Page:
Online returns set to skyrocket in the New Year

Sian Bradley's picture
Online returns are predicted to increase by 80 per cent

Online returns of unwanted christmas buys are predicted to hit an all time high this January, figures show.

According to Royal Mail, returns of online purchases are expected to increase by 80 per cent compared to the average number of return parcels per day in December.

Today is known as “Takeback Wednesday”, as it is the day that most people return ill-fitting Christmas presents. But the trend is expected to continue throughout the first month of 2019. A spokesperson from Royal Mail said: “January is the busiest time of year for returns. Having an easy way to return online purchases is a crucial part of the online shopping experience. For retailers, ensuring their returns experience is in line with consumers’ expectations is incredibly important.

“With 17 per cent of global retailers already adopting a ‘try before you buy’ model, it’s important to consider putting try before you buy at the heart of your returns offering – and staying one step ahead of your competitors when it comes to customer satisfaction,” he added.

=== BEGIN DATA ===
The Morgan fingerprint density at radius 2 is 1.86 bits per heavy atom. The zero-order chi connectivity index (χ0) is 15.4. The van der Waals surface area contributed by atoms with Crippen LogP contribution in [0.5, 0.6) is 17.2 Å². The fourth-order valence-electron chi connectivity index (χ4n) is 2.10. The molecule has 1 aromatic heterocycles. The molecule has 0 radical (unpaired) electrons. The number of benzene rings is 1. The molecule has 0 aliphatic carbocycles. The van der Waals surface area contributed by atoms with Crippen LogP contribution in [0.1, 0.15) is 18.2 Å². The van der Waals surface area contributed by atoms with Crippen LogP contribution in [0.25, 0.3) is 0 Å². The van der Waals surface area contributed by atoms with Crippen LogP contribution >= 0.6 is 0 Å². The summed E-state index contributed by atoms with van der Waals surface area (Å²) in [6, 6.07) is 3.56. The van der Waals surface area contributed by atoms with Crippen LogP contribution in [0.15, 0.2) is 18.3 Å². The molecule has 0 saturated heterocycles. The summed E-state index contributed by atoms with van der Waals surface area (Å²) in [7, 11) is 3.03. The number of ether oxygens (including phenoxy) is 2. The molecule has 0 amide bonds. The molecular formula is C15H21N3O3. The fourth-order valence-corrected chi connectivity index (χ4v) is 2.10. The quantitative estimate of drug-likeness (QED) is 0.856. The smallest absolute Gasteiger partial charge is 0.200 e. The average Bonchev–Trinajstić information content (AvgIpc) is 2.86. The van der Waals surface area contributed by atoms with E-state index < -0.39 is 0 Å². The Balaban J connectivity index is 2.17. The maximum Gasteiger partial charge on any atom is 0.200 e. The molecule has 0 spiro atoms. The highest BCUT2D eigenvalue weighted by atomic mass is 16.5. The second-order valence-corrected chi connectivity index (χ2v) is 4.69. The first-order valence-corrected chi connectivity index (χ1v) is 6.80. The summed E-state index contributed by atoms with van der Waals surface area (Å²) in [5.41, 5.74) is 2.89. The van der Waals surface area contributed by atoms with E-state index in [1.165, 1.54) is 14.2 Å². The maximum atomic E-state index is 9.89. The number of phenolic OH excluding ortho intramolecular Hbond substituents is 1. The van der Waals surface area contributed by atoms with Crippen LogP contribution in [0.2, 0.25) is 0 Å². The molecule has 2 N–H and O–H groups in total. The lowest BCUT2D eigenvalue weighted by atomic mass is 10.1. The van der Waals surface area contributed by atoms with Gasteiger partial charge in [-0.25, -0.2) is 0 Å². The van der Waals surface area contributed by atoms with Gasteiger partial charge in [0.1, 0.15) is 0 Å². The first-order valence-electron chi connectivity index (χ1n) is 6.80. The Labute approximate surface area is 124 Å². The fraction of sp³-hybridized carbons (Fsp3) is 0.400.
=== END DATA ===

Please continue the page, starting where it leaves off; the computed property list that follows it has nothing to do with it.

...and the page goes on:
Returns are booming 

The Royal Mail's annual Delivery Matters report states that six in ten (60 per cent) online shoppers will not use a retailer again if they have a difficult returns experience, which means it's crucial to get them right.

The average online shopper in the UK also sends back an online purchase every month, with over half saying that the most common reason they return items is because they don’t fit.

The most commonly returned items are clothing (75 per cent), electrical goods (42 per cent) and computer software/hardware (33 per cent). Women are more likely to return something because the item is not what they expected, whereas men are more likely to return a non-clothing item because it’s incompatible or not useful for its intended purpose.

This costs retailers millions in revenue each year. A ‘try before you buy’ service could help eliminate the losses; as two in five shoppers (40 per cent) believe they would purchase more items if a retailer offered such a service.